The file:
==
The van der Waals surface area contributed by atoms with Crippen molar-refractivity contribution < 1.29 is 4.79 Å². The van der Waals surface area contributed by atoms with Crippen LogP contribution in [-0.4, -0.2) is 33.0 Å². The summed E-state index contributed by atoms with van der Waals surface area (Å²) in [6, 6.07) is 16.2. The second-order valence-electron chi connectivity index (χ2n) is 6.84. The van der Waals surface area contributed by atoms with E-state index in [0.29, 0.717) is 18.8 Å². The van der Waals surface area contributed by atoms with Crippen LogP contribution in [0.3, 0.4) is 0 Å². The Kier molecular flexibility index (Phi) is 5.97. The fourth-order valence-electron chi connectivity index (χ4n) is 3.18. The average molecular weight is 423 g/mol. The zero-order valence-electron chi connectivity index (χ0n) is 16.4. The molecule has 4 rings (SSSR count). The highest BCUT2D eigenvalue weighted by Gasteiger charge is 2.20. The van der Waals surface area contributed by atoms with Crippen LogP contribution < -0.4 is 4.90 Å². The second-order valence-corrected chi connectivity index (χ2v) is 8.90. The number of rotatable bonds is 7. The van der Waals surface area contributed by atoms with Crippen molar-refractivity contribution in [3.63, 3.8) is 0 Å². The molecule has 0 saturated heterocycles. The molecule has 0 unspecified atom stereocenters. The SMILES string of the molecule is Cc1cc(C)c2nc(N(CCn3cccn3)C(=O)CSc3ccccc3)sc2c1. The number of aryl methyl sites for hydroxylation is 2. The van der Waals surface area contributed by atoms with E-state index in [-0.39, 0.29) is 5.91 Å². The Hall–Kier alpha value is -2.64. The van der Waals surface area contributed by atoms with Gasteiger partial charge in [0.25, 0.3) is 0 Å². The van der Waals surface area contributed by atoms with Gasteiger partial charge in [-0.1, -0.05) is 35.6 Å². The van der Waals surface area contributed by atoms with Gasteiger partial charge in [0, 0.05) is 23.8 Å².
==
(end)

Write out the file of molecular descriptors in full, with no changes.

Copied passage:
The van der Waals surface area contributed by atoms with Crippen molar-refractivity contribution < 1.29 is 4.79 Å². The van der Waals surface area contributed by atoms with Crippen LogP contribution in [-0.4, -0.2) is 33.0 Å². The summed E-state index contributed by atoms with van der Waals surface area (Å²) in [6, 6.07) is 16.2. The second-order valence-electron chi connectivity index (χ2n) is 6.84. The van der Waals surface area contributed by atoms with E-state index in [0.29, 0.717) is 18.8 Å². The van der Waals surface area contributed by atoms with Crippen LogP contribution in [0.3, 0.4) is 0 Å². The Kier molecular flexibility index (Phi) is 5.97. The fourth-order valence-electron chi connectivity index (χ4n) is 3.18. The average molecular weight is 423 g/mol. The zero-order valence-electron chi connectivity index (χ0n) is 16.4. The molecule has 4 rings (SSSR count). The highest BCUT2D eigenvalue weighted by Gasteiger charge is 2.20. The van der Waals surface area contributed by atoms with Crippen LogP contribution < -0.4 is 4.90 Å². The second-order valence-corrected chi connectivity index (χ2v) is 8.90. The number of rotatable bonds is 7. The van der Waals surface area contributed by atoms with Crippen molar-refractivity contribution in [3.63, 3.8) is 0 Å². The molecule has 0 saturated heterocycles. The molecule has 0 unspecified atom stereocenters. The SMILES string of the molecule is Cc1cc(C)c2nc(N(CCn3cccn3)C(=O)CSc3ccccc3)sc2c1. The number of aryl methyl sites for hydroxylation is 2. The van der Waals surface area contributed by atoms with E-state index in [-0.39, 0.29) is 5.91 Å². The Hall–Kier alpha value is -2.64. The van der Waals surface area contributed by atoms with Gasteiger partial charge in [0.25, 0.3) is 0 Å². The van der Waals surface area contributed by atoms with Gasteiger partial charge in [-0.1, -0.05) is 35.6 Å². The van der Waals surface area contributed by atoms with Gasteiger partial charge in [0, 0.05) is 23.8 Å².